Thursday, March 06, 2008

McCain's Farrakhan

Joe Conason has written a good article over at Credo Action comparing and contrasting McCain's allegiance with John Hagee with Barack Obama's thin connection to Louis Farrakhan. While acknowledging that Farrakhan has said some awful things, he contends that McCain's relationship with Hagee should be a bigger story.
Mr. McCain went out of his way last week to accept the endorsement of a Christian pastor with a deeply disturbing record of bigotry and extremism. That would be John Hagee, the San Antonio televangelist whose career is chronicled in God's Profits: Faith, Fraud, and the Republican Crusade for Values Voters, a new book by investigative reporter Sarah Posner. As Ms. Posner reveals, Mr. Hagee is the kind of evangelical minister who has anticipated the end of the world for decades now, even as he promises untold riches to those who tithe to his ministry. He is an ardent warmonger who, like Mr. Farrakhan, seems to imagine a Middle East cleansed by blood--except that in his fantasies, the Christians will be saved while everyone else burns in the lake of fire. (The saved won't include members of the Catholic Church, however, which he despises and denounces as venomously as Mr. Farrakhan does.)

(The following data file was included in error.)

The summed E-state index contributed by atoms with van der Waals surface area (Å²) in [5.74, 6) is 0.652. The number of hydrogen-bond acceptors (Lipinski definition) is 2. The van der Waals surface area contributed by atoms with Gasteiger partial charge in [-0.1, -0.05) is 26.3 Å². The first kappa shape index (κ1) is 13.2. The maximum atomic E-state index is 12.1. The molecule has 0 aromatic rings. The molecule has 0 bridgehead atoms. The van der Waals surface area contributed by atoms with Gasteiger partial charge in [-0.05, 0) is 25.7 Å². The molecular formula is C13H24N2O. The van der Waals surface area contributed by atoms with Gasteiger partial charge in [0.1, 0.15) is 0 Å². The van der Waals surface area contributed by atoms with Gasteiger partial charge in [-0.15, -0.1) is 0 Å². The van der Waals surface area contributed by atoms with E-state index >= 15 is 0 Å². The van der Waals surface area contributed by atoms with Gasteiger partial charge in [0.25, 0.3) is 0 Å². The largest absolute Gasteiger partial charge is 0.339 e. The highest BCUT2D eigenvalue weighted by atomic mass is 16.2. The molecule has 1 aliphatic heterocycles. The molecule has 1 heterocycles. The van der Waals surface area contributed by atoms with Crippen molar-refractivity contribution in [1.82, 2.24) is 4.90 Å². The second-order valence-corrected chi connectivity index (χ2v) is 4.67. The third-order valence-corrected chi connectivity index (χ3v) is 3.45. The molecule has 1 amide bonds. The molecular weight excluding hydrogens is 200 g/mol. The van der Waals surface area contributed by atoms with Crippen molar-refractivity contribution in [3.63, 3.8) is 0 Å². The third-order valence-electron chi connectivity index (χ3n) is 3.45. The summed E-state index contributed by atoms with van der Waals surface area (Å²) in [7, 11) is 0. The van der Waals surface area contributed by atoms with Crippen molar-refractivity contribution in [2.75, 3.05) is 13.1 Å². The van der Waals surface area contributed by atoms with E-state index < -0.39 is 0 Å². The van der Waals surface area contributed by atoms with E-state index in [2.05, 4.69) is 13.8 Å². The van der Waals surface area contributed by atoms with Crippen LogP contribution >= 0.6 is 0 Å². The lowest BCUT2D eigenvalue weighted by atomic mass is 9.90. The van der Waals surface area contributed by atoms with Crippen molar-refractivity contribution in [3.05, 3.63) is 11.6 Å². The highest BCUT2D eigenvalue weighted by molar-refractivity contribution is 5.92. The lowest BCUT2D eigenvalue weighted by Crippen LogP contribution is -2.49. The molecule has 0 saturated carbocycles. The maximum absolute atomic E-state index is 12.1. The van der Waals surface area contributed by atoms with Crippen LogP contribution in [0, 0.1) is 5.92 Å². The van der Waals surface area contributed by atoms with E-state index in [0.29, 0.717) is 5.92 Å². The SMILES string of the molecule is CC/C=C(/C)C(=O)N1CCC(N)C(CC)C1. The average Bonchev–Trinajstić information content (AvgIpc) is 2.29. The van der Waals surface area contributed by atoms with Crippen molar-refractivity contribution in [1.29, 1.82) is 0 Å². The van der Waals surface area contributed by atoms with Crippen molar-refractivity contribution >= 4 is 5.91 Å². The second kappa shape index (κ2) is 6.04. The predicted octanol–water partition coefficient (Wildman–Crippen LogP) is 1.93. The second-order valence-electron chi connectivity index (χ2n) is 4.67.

But the perspectives of these two self-proclaimed men of God resemble each other even more closely in certain ways. He, too, promotes hatred of homosexuals and demands that women submit to men. And he, too, imagines a conspiracy by international bankers, the Bavarian Illuminati, the United Nations, the Council on Foreign Relations and other shadowy groups to deliver America into the hands of Satan. All that verbiage is merely code for traditional anti-Semitism, as Mr. Hagee surely knows because, like Mr. Farrakhan, he blames the Jewish people for their own persecution, including the Holocaust, as he explained a few years ago in a book titled Jerusalem Countdown.
So what's different between McCain and Obama? Between Farrakhan and Hagee?

Well the answer is clear enough, isn't it? You could say it's the difference between black and white.

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